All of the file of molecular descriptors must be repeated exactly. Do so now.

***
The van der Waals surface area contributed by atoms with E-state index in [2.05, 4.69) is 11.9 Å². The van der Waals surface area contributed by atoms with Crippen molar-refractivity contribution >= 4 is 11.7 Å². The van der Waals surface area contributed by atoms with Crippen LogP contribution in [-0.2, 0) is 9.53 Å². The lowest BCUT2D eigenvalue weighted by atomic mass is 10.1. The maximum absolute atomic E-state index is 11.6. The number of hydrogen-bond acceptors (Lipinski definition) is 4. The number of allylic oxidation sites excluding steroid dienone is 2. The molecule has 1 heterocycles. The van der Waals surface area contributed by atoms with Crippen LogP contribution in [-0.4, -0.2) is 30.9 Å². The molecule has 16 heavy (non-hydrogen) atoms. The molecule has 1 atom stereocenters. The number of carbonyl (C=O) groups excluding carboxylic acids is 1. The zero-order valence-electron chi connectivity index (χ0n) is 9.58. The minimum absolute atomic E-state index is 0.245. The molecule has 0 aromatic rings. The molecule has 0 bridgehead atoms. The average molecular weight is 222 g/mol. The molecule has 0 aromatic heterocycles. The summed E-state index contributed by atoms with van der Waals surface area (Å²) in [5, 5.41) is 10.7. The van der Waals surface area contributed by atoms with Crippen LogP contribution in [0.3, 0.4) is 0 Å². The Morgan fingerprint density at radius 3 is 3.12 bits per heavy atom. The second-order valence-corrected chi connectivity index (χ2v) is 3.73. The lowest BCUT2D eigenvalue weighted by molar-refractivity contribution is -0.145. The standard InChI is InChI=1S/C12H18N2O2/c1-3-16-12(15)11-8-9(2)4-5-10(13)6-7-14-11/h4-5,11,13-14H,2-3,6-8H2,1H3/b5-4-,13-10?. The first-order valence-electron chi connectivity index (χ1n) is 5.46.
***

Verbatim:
The van der Waals surface area contributed by atoms with E-state index in [2.05, 4.69) is 11.9 Å². The van der Waals surface area contributed by atoms with Crippen molar-refractivity contribution >= 4 is 11.7 Å². The van der Waals surface area contributed by atoms with Crippen LogP contribution in [-0.2, 0) is 9.53 Å². The lowest BCUT2D eigenvalue weighted by atomic mass is 10.1. The maximum absolute atomic E-state index is 11.6. The number of hydrogen-bond acceptors (Lipinski definition) is 4. The number of allylic oxidation sites excluding steroid dienone is 2. The molecule has 1 heterocycles. The van der Waals surface area contributed by atoms with Crippen LogP contribution in [-0.4, -0.2) is 30.9 Å². The molecule has 16 heavy (non-hydrogen) atoms. The molecule has 1 atom stereocenters. The number of carbonyl (C=O) groups excluding carboxylic acids is 1. The zero-order valence-electron chi connectivity index (χ0n) is 9.58. The minimum absolute atomic E-state index is 0.245. The molecule has 0 aromatic rings. The molecule has 0 bridgehead atoms. The average molecular weight is 222 g/mol. The molecule has 0 aromatic heterocycles. The summed E-state index contributed by atoms with van der Waals surface area (Å²) in [5, 5.41) is 10.7. The van der Waals surface area contributed by atoms with Crippen LogP contribution in [0.3, 0.4) is 0 Å². The Morgan fingerprint density at radius 3 is 3.12 bits per heavy atom. The second-order valence-corrected chi connectivity index (χ2v) is 3.73. The lowest BCUT2D eigenvalue weighted by molar-refractivity contribution is -0.145. The standard InChI is InChI=1S/C12H18N2O2/c1-3-16-12(15)11-8-9(2)4-5-10(13)6-7-14-11/h4-5,11,13-14H,2-3,6-8H2,1H3/b5-4-,13-10?. The first-order valence-electron chi connectivity index (χ1n) is 5.46.